But then the Dakar comes along and I get to follow a bunch of people I don't know, struggling mightily every day. One of them walking in the dunes right now, 1:33 AM in Chile, pushing a 150cc bike for crying out loud. A guy who probably hasn't slept more than 4 hours a night since early January, and keeps going. Watching one of them who we know well after many heartbreaking failures, telling his wife on a satphone that he's just too old for this after getting run down by a truck. Another, with no expectations, making a top ten finish and then a few days later repairing a potentially race ending failure with zip ties and liquid steel. All the while taking his time to call in to his friends and report every night. A young gal, one of only two on bikes and back of the pack, stopping to help other riders when nobody else would. Another guy, a star, stopping to help a mid pack rider with a broken leg, and then that rider going out of his way to show appreciation from a hospital bed in a foreign country. A snippet from the wife of a rider, relating how her husband was breaking down because he missed his little girl's first day of school. And a million other human stories in this contrived, yet very real drama.

And then... the massive community of people supporting them, shouting for them, scrounging around on the internet looking for scraps of information because this huge, human enterprise, in one of the most spectacular areas of the world, isn't big enough news to be given more than a few minutes in the middle of the night. Providing high end analysis based on years of following racing and for some many years of actual racing. Building sophisticated tracking software and sharing it for free instead of sleeping. Juggling a family and running interviews for the F5 crew, and then soliciting funds so the riders aren't burdened by internationally sized phone bills. Finding a tire mousse for a kid who has nothing but still managed to get there. Finding and communicating information for hungry fans and worried friends and spouses. Postulating endlessly on why this person is 10 minutes late and that 10 minutes early. Cheering foreign TV streamed on a small laptop screen and screaming when the deadly "snooker" appears.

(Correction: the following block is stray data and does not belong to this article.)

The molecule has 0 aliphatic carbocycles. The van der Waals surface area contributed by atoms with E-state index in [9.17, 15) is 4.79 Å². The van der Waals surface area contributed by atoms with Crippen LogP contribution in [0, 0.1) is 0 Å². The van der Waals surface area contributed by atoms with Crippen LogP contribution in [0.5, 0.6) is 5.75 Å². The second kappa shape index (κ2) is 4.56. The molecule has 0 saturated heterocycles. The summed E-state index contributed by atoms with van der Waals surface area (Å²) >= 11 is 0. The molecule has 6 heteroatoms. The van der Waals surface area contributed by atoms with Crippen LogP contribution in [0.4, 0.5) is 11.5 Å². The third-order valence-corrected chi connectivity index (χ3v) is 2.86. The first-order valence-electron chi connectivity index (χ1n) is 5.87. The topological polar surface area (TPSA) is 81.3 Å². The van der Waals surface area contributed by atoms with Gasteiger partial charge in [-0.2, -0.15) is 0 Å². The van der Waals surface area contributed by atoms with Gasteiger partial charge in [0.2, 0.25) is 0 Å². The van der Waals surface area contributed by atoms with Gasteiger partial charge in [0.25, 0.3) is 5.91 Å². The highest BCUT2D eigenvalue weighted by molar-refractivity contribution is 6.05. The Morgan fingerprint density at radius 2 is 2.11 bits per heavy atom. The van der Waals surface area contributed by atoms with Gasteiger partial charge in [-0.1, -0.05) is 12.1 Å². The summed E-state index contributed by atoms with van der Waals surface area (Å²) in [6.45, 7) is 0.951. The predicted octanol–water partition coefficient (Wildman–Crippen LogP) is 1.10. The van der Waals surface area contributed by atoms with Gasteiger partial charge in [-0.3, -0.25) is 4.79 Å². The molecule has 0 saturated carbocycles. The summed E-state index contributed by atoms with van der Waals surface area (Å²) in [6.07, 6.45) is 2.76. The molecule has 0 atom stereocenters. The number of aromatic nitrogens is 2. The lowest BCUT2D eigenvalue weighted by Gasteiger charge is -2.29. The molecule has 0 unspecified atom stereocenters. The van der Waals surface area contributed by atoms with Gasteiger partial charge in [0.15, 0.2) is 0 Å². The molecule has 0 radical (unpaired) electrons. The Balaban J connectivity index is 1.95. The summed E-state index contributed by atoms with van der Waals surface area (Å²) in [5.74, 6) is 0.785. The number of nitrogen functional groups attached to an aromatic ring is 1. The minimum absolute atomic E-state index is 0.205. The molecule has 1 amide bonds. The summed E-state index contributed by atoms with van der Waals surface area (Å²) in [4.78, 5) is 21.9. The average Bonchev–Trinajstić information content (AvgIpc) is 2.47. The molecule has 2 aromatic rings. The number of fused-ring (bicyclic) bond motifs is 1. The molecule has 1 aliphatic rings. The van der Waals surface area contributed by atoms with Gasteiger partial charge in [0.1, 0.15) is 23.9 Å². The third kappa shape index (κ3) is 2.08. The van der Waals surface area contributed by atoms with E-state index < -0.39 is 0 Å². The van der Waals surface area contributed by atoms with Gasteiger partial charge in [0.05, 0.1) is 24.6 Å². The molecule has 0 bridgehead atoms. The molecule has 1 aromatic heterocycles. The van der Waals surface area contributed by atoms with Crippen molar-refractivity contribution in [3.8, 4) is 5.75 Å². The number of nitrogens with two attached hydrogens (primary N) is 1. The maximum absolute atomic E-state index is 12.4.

It's an interesting deal and one that I simply can't fathom why isn't a BIGGER deal in this country. I'm very glad to be part of it, even if barely hanging on after another 11 hour work day. Thanks a bunch you guys and gals, it's going to be weird when it's over. Now, time to do my workout (ugh), get to bed, and do it all over again...
Yeah I've had a long hard think on what to add to this post, and there is nothing. Just beautiful. Thanks for sharing KN
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Old 01-18-2013, 05:02 AM   #15494
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Originally Posted by drgunther View Post
Shirt ordered!
Shirt ordered!
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Old 01-18-2013, 05:04 AM   #15495
8340SU
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wp1 open,